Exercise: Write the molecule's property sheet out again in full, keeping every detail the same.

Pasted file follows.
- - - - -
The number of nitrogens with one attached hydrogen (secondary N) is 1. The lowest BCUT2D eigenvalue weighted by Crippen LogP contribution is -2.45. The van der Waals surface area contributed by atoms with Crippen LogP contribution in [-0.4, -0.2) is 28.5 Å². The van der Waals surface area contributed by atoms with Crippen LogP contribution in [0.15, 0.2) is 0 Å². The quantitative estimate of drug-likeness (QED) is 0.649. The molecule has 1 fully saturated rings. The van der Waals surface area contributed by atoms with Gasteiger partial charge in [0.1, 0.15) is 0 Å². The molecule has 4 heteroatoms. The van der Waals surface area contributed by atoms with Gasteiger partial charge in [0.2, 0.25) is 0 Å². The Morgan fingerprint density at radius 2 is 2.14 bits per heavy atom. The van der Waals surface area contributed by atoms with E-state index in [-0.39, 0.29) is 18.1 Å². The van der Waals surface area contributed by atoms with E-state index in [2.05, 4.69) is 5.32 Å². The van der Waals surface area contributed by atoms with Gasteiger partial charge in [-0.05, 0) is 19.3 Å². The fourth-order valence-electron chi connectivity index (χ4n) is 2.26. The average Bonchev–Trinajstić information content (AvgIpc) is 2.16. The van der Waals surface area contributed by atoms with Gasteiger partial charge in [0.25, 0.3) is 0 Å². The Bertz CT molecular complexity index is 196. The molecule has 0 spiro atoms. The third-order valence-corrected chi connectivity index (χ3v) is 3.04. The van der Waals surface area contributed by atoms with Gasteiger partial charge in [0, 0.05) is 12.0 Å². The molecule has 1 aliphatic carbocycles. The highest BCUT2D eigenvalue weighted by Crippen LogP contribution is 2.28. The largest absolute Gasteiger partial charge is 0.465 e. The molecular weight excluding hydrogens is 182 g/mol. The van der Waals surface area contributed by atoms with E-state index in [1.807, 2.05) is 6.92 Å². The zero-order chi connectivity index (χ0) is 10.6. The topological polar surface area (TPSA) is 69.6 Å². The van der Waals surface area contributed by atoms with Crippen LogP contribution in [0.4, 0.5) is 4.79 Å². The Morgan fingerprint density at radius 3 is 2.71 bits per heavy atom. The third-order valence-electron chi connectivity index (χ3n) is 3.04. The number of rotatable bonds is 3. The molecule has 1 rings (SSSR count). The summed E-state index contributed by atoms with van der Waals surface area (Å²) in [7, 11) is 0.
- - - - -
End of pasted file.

The number of nitrogens with one attached hydrogen (secondary N) is 1. The lowest BCUT2D eigenvalue weighted by Crippen LogP contribution is -2.45. The van der Waals surface area contributed by atoms with Crippen LogP contribution in [-0.4, -0.2) is 28.5 Å². The van der Waals surface area contributed by atoms with Crippen LogP contribution in [0.15, 0.2) is 0 Å². The quantitative estimate of drug-likeness (QED) is 0.649. The molecule has 1 fully saturated rings. The van der Waals surface area contributed by atoms with Gasteiger partial charge in [0.1, 0.15) is 0 Å². The molecule has 4 heteroatoms. The van der Waals surface area contributed by atoms with Gasteiger partial charge in [0.2, 0.25) is 0 Å². The Morgan fingerprint density at radius 2 is 2.14 bits per heavy atom. The van der Waals surface area contributed by atoms with E-state index in [-0.39, 0.29) is 18.1 Å². The van der Waals surface area contributed by atoms with E-state index in [2.05, 4.69) is 5.32 Å². The van der Waals surface area contributed by atoms with Gasteiger partial charge in [-0.05, 0) is 19.3 Å². The fourth-order valence-electron chi connectivity index (χ4n) is 2.26. The average Bonchev–Trinajstić information content (AvgIpc) is 2.16. The van der Waals surface area contributed by atoms with Gasteiger partial charge in [0.25, 0.3) is 0 Å². The Bertz CT molecular complexity index is 196. The molecule has 0 spiro atoms. The third-order valence-corrected chi connectivity index (χ3v) is 3.04. The van der Waals surface area contributed by atoms with Gasteiger partial charge in [0, 0.05) is 12.0 Å². The molecule has 1 aliphatic carbocycles. The highest BCUT2D eigenvalue weighted by Crippen LogP contribution is 2.28. The largest absolute Gasteiger partial charge is 0.465 e. The molecular weight excluding hydrogens is 182 g/mol. The van der Waals surface area contributed by atoms with E-state index in [1.807, 2.05) is 6.92 Å². The zero-order chi connectivity index (χ0) is 10.6. The topological polar surface area (TPSA) is 69.6 Å². The van der Waals surface area contributed by atoms with Crippen LogP contribution in [0.4, 0.5) is 4.79 Å². The Morgan fingerprint density at radius 3 is 2.71 bits per heavy atom. The third-order valence-electron chi connectivity index (χ3n) is 3.04. The number of rotatable bonds is 3. The molecule has 1 rings (SSSR count). The summed E-state index contributed by atoms with van der Waals surface area (Å²) in [7, 11) is 0.